Asylum offices will reschedule an interview if it is your first request for rescheduling and the request is received prior to the interview date. A request to reschedule an asylum interview must include the reason for the request and any relevant evidence.
Q: What if the Interview Date Has Already Passed or the Interview Has Already Been Rescheduled on One or More Occasions?
A: If a request to reschedule an interview is made on or within 15 days after the interview date, or if the interview has already been rescheduled on one or more occasions, you must establish that the request for rescheduling is due to good cause. If the interview notice was not mailed to the most recent address provided to USCIS by you, the asylum office will reschedule the interview without requiring a showing of good cause.
Q: How Is “Good Cause” Defined?
A: “Good cause” may be defined as “a reasonable excuse for the inability to appear for an asylum interview.” What constitutes good cause for one applicant may not constitute good cause when looking at the circumstances of another applicant. asylum offices review requests for rescheduling on a case-by-case basis before determining whether the request to reschedule will be honored. In making the determination, asylum offices examine the totality of the history of the applicant’s case and the reason for the request, together with all evidence submitted.
Q: What If I Fail to Appear for My Asylum Interview?
A: If we do not receive a written explanation within 15 days after the date of the scheduled interview regarding your failure to appear, and you do not have legal status in the United States, your case will be referred to the Immigration Court. If you have legal status in the United States, your case will be administratively closed under 8 CFR 208.10. The asylum office director has discretion to reschedule your interview if you provide a reasonable explanation for your failure to appear. If you establish an exceptional circumstance that explains your failure to appear, or you can show that USCIS did not properly notify you of the interview, we will reschedule your interview.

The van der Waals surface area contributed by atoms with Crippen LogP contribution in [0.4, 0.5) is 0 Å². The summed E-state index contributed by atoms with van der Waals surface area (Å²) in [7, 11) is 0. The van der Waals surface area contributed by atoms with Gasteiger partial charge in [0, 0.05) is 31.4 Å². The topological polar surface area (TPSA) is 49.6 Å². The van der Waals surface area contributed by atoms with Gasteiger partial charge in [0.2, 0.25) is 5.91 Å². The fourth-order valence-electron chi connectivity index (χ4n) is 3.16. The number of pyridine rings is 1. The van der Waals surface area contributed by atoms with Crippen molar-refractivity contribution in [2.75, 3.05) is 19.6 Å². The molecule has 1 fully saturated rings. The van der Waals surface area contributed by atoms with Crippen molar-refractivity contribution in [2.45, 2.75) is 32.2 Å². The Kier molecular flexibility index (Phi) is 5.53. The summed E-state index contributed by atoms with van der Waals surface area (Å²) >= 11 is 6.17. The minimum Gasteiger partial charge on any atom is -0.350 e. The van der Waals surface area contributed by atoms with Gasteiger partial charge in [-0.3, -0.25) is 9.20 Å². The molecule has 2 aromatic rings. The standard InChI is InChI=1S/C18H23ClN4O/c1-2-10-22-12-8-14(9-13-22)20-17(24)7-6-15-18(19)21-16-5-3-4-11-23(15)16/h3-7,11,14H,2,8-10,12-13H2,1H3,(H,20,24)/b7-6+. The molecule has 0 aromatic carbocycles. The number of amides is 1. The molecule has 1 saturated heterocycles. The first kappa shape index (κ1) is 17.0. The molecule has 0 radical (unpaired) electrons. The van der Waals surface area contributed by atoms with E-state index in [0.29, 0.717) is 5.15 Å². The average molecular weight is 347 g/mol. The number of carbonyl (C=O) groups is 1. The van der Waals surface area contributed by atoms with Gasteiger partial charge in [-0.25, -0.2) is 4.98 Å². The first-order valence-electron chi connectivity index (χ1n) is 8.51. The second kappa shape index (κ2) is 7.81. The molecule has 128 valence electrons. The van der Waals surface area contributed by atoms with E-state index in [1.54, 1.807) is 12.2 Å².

Failure to appear at the interview may affect your eligibility to apply for work authorization. You are generally eligible to apply for work authorization 150 days after you submit a complete application, if a decision has not been made on your asylum application. However, if you applied for asylum on or after January 4, 1995, you will be ineligible for employment authorization if you fail to appear for an interview, unless your failure to appear is excused.